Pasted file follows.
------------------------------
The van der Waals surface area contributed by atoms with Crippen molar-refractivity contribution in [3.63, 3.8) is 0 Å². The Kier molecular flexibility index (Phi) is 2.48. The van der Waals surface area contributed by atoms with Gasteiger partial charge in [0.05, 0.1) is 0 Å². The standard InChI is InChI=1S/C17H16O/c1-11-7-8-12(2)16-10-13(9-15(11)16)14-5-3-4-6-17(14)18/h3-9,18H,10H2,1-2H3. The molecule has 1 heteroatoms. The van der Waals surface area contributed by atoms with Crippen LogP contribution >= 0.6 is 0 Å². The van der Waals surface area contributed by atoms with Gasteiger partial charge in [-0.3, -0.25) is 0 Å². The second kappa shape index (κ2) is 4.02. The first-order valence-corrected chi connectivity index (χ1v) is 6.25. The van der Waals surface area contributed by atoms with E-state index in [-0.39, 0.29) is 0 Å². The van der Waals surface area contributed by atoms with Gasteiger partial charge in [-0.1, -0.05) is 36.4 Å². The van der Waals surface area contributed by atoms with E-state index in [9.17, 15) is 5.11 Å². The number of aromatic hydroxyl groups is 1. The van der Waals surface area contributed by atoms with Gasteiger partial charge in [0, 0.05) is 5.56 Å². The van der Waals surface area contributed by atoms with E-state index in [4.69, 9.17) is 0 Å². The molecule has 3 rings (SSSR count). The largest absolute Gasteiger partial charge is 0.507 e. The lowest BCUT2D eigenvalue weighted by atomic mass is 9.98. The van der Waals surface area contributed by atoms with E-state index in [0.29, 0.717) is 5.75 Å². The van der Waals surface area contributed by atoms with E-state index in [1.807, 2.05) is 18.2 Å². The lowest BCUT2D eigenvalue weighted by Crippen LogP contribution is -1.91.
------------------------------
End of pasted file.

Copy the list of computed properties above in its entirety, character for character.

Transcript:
The van der Waals surface area contributed by atoms with Crippen molar-refractivity contribution in [3.63, 3.8) is 0 Å². The Kier molecular flexibility index (Phi) is 2.48. The van der Waals surface area contributed by atoms with Gasteiger partial charge in [0.05, 0.1) is 0 Å². The standard InChI is InChI=1S/C17H16O/c1-11-7-8-12(2)16-10-13(9-15(11)16)14-5-3-4-6-17(14)18/h3-9,18H,10H2,1-2H3. The molecule has 1 heteroatoms. The van der Waals surface area contributed by atoms with Crippen LogP contribution >= 0.6 is 0 Å². The van der Waals surface area contributed by atoms with Gasteiger partial charge in [-0.3, -0.25) is 0 Å². The second kappa shape index (κ2) is 4.02. The first-order valence-corrected chi connectivity index (χ1v) is 6.25. The van der Waals surface area contributed by atoms with E-state index in [-0.39, 0.29) is 0 Å². The van der Waals surface area contributed by atoms with Gasteiger partial charge in [-0.1, -0.05) is 36.4 Å². The van der Waals surface area contributed by atoms with E-state index in [9.17, 15) is 5.11 Å². The number of aromatic hydroxyl groups is 1. The van der Waals surface area contributed by atoms with Gasteiger partial charge in [0, 0.05) is 5.56 Å². The van der Waals surface area contributed by atoms with E-state index in [4.69, 9.17) is 0 Å². The molecule has 3 rings (SSSR count). The largest absolute Gasteiger partial charge is 0.507 e. The lowest BCUT2D eigenvalue weighted by atomic mass is 9.98. The van der Waals surface area contributed by atoms with E-state index in [0.29, 0.717) is 5.75 Å². The van der Waals surface area contributed by atoms with E-state index in [1.807, 2.05) is 18.2 Å². The lowest BCUT2D eigenvalue weighted by Crippen LogP contribution is -1.91.